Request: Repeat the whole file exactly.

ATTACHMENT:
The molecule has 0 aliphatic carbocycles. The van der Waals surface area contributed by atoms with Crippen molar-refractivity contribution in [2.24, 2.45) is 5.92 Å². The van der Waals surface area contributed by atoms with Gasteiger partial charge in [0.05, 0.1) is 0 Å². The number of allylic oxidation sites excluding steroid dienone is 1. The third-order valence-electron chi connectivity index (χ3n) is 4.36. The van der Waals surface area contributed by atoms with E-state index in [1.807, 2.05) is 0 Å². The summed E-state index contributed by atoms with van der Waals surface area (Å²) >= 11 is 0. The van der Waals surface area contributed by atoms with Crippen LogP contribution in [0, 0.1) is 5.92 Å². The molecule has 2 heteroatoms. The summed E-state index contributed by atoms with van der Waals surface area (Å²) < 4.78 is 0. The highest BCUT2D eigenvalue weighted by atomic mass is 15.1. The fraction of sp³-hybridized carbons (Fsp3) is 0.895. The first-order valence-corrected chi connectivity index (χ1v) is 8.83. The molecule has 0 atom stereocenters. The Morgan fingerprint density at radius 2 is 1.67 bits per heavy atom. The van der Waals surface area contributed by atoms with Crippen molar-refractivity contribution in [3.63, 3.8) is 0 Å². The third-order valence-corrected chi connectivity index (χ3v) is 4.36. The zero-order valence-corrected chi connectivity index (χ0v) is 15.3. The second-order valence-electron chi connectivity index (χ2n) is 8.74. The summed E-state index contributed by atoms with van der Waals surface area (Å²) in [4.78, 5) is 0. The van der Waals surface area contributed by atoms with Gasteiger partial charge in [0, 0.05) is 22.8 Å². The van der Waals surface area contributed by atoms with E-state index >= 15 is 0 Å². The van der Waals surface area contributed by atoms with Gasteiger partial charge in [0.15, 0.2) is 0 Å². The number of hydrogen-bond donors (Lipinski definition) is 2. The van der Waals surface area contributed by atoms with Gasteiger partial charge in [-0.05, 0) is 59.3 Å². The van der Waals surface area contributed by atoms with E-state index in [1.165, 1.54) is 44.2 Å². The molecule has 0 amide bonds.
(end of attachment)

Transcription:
The molecule has 0 aliphatic carbocycles. The van der Waals surface area contributed by atoms with Crippen molar-refractivity contribution in [2.24, 2.45) is 5.92 Å². The van der Waals surface area contributed by atoms with Gasteiger partial charge in [0.05, 0.1) is 0 Å². The number of allylic oxidation sites excluding steroid dienone is 1. The third-order valence-electron chi connectivity index (χ3n) is 4.36. The van der Waals surface area contributed by atoms with E-state index in [1.807, 2.05) is 0 Å². The summed E-state index contributed by atoms with van der Waals surface area (Å²) >= 11 is 0. The van der Waals surface area contributed by atoms with Crippen LogP contribution in [0, 0.1) is 5.92 Å². The molecule has 2 heteroatoms. The summed E-state index contributed by atoms with van der Waals surface area (Å²) < 4.78 is 0. The highest BCUT2D eigenvalue weighted by atomic mass is 15.1. The fraction of sp³-hybridized carbons (Fsp3) is 0.895. The first-order valence-corrected chi connectivity index (χ1v) is 8.83. The molecule has 0 atom stereocenters. The Morgan fingerprint density at radius 2 is 1.67 bits per heavy atom. The van der Waals surface area contributed by atoms with Crippen molar-refractivity contribution in [3.63, 3.8) is 0 Å². The third-order valence-corrected chi connectivity index (χ3v) is 4.36. The zero-order valence-corrected chi connectivity index (χ0v) is 15.3. The second-order valence-electron chi connectivity index (χ2n) is 8.74. The summed E-state index contributed by atoms with van der Waals surface area (Å²) in [4.78, 5) is 0. The van der Waals surface area contributed by atoms with Gasteiger partial charge in [0, 0.05) is 22.8 Å². The van der Waals surface area contributed by atoms with E-state index >= 15 is 0 Å². The van der Waals surface area contributed by atoms with Gasteiger partial charge in [0.15, 0.2) is 0 Å². The number of hydrogen-bond donors (Lipinski definition) is 2. The van der Waals surface area contributed by atoms with Gasteiger partial charge in [-0.05, 0) is 59.3 Å². The van der Waals surface area contributed by atoms with E-state index in [1.165, 1.54) is 44.2 Å². The molecule has 0 amide bonds.